So back to DLC. If there is a way to suddenly increase or decrease the rate of descent, without having to jockey the throttles, that’s a boon. And that’s what DLC does.

On the F-14, on carrier approach, the spoilers were partially deployed. That inefficient use of the wing raised approach speed by about 10 knots. That’s the downside. On the plus side, if our aviator is high on his approach, simply using a thumbwheel on the control column allows him to add a bit more spoiler deployment. That instantaneously increases the rate of descent. Coming to the proper glideslope, releasing the thumbwheel puts the spoilers back in the default position, and instantaneously puts the Tomcat back to the normal rate of descent. The converse is also at work. Low? A little thumbwheel lowers the spoilers, increasing the efficiency of the wing, and decreasing the rate of descent.

Spill also mentioned the poor response time of the S-3’s engines at approach power. The lower the power a jet engine is producing, the lower its RPM. Inertia being what it is, it takes time for jet engines to spool up to produce more power.

For this reason, most carrier jets fly the approach with their speed brakes deployed. The higher drag means they need considerably more power to maintain their approach speed. That higher RPM also tends to improve throttle response times, as there is less inertia to overcome. If also means that if a pilot suddenly needs quite a bit more airspeed, all he has to do is pull in the speed brakes.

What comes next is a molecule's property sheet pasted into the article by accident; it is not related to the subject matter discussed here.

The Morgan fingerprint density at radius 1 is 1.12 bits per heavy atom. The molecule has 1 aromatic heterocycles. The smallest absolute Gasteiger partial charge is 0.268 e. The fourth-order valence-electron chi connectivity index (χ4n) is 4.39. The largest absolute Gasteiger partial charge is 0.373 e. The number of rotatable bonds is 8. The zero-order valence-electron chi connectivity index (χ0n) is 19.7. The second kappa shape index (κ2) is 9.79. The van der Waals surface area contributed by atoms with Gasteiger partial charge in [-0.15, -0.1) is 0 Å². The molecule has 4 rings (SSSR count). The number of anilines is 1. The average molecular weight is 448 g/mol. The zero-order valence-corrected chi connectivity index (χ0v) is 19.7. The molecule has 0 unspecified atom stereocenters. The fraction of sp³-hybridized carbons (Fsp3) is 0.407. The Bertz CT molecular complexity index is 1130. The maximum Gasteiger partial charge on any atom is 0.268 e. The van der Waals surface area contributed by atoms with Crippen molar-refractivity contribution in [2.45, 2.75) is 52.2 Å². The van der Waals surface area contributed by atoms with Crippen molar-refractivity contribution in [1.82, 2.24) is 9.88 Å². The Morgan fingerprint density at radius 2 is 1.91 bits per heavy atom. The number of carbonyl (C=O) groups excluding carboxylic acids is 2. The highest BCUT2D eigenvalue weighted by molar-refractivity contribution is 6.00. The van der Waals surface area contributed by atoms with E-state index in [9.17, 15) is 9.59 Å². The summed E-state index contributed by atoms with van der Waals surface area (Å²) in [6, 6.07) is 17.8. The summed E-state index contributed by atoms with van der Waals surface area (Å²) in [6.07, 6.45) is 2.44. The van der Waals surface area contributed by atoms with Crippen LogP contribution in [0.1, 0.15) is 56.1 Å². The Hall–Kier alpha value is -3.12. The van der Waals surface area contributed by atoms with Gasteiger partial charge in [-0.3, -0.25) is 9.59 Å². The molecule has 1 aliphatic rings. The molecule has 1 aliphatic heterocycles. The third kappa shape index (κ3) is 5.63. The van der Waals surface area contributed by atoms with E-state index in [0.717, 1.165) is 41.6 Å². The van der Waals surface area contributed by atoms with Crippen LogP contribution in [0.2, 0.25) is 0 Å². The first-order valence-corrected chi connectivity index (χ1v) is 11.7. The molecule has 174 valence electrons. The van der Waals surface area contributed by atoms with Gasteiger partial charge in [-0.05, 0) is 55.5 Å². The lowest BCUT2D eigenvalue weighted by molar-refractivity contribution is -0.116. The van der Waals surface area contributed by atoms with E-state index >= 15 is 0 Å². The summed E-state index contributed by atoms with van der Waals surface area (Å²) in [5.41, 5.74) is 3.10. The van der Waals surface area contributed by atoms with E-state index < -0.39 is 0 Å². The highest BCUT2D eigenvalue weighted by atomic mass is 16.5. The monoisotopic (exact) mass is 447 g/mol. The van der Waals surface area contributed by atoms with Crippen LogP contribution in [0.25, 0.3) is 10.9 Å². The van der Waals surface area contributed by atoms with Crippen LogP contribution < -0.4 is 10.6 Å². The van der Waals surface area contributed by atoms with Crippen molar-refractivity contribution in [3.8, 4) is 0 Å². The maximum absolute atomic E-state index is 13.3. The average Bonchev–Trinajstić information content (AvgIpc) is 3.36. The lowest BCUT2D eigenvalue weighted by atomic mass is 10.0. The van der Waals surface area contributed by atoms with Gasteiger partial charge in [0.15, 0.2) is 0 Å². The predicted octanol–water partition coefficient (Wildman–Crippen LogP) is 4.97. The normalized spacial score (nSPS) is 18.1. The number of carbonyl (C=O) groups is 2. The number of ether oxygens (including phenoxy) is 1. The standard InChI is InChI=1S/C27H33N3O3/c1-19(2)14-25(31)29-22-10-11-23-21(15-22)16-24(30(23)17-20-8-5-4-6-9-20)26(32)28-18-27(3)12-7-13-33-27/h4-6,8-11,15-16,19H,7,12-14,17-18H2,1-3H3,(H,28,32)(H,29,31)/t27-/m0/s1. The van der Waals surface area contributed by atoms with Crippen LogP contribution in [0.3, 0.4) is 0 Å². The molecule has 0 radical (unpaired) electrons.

When Spill and I first talked about DLC, I was a bit surprised to learn one of the very first uses of it was on the Lockheed L-1011 TriStar jetliner. Apparently, it was rather highly thought of by the crews.

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The VAQ Squadrons

The fielding of the EA-6B Prowler tactical jammer aircraft in 1970 brought about some significant changes to doctrine and organization in carrier air wings. Previously, electronic warfare was something of an odd duck in the air wing. Typically at that time, an air wing would have two squadrons of fighters, two of light attack, a medium attack squadron, and an airborne early warning squadron. The wing would also host some detachments of odds and ends, such as a couple of A-3 variants as electronic warfare support and tanker, a helo detachment for plane guard and utility use, and maybe a couple of reconnaissance planes.

The sophisticated Prowler, combined with the Navy’s growing recognition of the value of both standoff and escort jamming in the face of the North Vietnamese air defenses, led the Navy to organize Prowlers in squadrons of four aircraft. Each Prowler seats a crew of four, and as a planning factor, a squadron generally has 1.5 crews per plane, or roughly 24 flight crew. Of the Prowler crew, only one is an aviator. The other three were Naval Flight Officers known as ECMOs or Electronic CounterMeasures Officers. The Prowler community was one of the first where the NFO community was arguably more important than the aviators. After all, anyone could drive the bus, but the skills of the ECMOs were quite specialized. At any rate, with only four planes, a Prowler squadron would have more aircrew than a light attack squadron with 12 planes. These Prowler squadrons would be designated Tactical Electronic Warfare Squadrons (or TACELRONS) with the designator VAQ. For instance, the Fleet Replacement Squadron is VAQ-129.